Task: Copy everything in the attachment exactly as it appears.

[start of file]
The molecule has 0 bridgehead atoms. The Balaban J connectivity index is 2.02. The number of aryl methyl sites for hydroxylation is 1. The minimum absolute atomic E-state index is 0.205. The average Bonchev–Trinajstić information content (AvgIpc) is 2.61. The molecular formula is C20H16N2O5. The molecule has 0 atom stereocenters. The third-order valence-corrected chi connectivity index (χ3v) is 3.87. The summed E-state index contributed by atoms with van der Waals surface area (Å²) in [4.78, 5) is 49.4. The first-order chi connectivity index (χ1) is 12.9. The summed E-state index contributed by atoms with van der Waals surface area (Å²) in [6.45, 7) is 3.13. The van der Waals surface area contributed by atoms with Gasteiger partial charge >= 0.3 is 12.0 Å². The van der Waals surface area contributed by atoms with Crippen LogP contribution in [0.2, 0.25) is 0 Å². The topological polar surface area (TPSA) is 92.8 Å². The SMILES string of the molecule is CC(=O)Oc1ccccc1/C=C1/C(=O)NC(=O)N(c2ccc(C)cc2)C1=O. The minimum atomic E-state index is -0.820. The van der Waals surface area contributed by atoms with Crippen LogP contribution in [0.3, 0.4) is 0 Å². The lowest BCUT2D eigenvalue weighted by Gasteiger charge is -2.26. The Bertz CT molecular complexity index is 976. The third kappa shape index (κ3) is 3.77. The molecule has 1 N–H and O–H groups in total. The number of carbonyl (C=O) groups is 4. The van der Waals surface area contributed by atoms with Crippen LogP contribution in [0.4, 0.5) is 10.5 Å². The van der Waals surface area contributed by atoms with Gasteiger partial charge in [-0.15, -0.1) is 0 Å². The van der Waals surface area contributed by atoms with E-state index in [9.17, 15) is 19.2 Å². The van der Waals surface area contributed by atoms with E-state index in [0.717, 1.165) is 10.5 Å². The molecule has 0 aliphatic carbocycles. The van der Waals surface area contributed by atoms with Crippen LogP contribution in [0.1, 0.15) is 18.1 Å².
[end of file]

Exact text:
The molecule has 0 bridgehead atoms. The Balaban J connectivity index is 2.02. The number of aryl methyl sites for hydroxylation is 1. The minimum absolute atomic E-state index is 0.205. The average Bonchev–Trinajstić information content (AvgIpc) is 2.61. The molecular formula is C20H16N2O5. The molecule has 0 atom stereocenters. The third-order valence-corrected chi connectivity index (χ3v) is 3.87. The summed E-state index contributed by atoms with van der Waals surface area (Å²) in [4.78, 5) is 49.4. The first-order chi connectivity index (χ1) is 12.9. The summed E-state index contributed by atoms with van der Waals surface area (Å²) in [6.45, 7) is 3.13. The van der Waals surface area contributed by atoms with Gasteiger partial charge >= 0.3 is 12.0 Å². The van der Waals surface area contributed by atoms with Crippen LogP contribution in [0.2, 0.25) is 0 Å². The topological polar surface area (TPSA) is 92.8 Å². The SMILES string of the molecule is CC(=O)Oc1ccccc1/C=C1/C(=O)NC(=O)N(c2ccc(C)cc2)C1=O. The minimum atomic E-state index is -0.820. The van der Waals surface area contributed by atoms with Crippen LogP contribution in [0.3, 0.4) is 0 Å². The lowest BCUT2D eigenvalue weighted by Gasteiger charge is -2.26. The Bertz CT molecular complexity index is 976. The third kappa shape index (κ3) is 3.77. The molecule has 1 N–H and O–H groups in total. The number of carbonyl (C=O) groups is 4. The van der Waals surface area contributed by atoms with Crippen LogP contribution in [0.4, 0.5) is 10.5 Å². The van der Waals surface area contributed by atoms with Gasteiger partial charge in [-0.15, -0.1) is 0 Å². The van der Waals surface area contributed by atoms with E-state index in [9.17, 15) is 19.2 Å². The van der Waals surface area contributed by atoms with E-state index in [0.717, 1.165) is 10.5 Å². The molecule has 0 aliphatic carbocycles. The van der Waals surface area contributed by atoms with Crippen LogP contribution in [0.1, 0.15) is 18.1 Å².